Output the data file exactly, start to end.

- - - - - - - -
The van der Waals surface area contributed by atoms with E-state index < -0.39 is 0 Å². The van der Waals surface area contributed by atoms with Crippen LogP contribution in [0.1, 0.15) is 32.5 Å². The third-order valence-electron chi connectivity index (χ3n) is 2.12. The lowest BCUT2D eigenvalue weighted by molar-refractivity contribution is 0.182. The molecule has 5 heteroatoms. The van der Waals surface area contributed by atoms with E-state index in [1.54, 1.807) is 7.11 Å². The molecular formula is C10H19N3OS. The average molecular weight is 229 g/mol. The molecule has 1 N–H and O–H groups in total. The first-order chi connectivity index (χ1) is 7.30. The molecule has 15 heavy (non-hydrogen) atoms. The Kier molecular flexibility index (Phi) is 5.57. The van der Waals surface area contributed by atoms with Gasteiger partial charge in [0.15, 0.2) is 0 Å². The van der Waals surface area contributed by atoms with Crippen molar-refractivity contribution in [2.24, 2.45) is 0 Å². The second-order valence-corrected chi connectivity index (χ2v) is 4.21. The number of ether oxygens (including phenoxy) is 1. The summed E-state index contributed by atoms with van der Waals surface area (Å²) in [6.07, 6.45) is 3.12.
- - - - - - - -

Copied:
The van der Waals surface area contributed by atoms with E-state index < -0.39 is 0 Å². The van der Waals surface area contributed by atoms with Crippen LogP contribution in [0.1, 0.15) is 32.5 Å². The third-order valence-electron chi connectivity index (χ3n) is 2.12. The lowest BCUT2D eigenvalue weighted by molar-refractivity contribution is 0.182. The molecule has 5 heteroatoms. The van der Waals surface area contributed by atoms with E-state index in [1.54, 1.807) is 7.11 Å². The molecular formula is C10H19N3OS. The average molecular weight is 229 g/mol. The molecule has 1 N–H and O–H groups in total. The first-order chi connectivity index (χ1) is 7.30. The molecule has 15 heavy (non-hydrogen) atoms. The Kier molecular flexibility index (Phi) is 5.57. The van der Waals surface area contributed by atoms with Gasteiger partial charge in [0.15, 0.2) is 0 Å². The van der Waals surface area contributed by atoms with Crippen molar-refractivity contribution in [2.24, 2.45) is 0 Å². The second-order valence-corrected chi connectivity index (χ2v) is 4.21. The number of ether oxygens (including phenoxy) is 1. The summed E-state index contributed by atoms with van der Waals surface area (Å²) in [6.07, 6.45) is 3.12.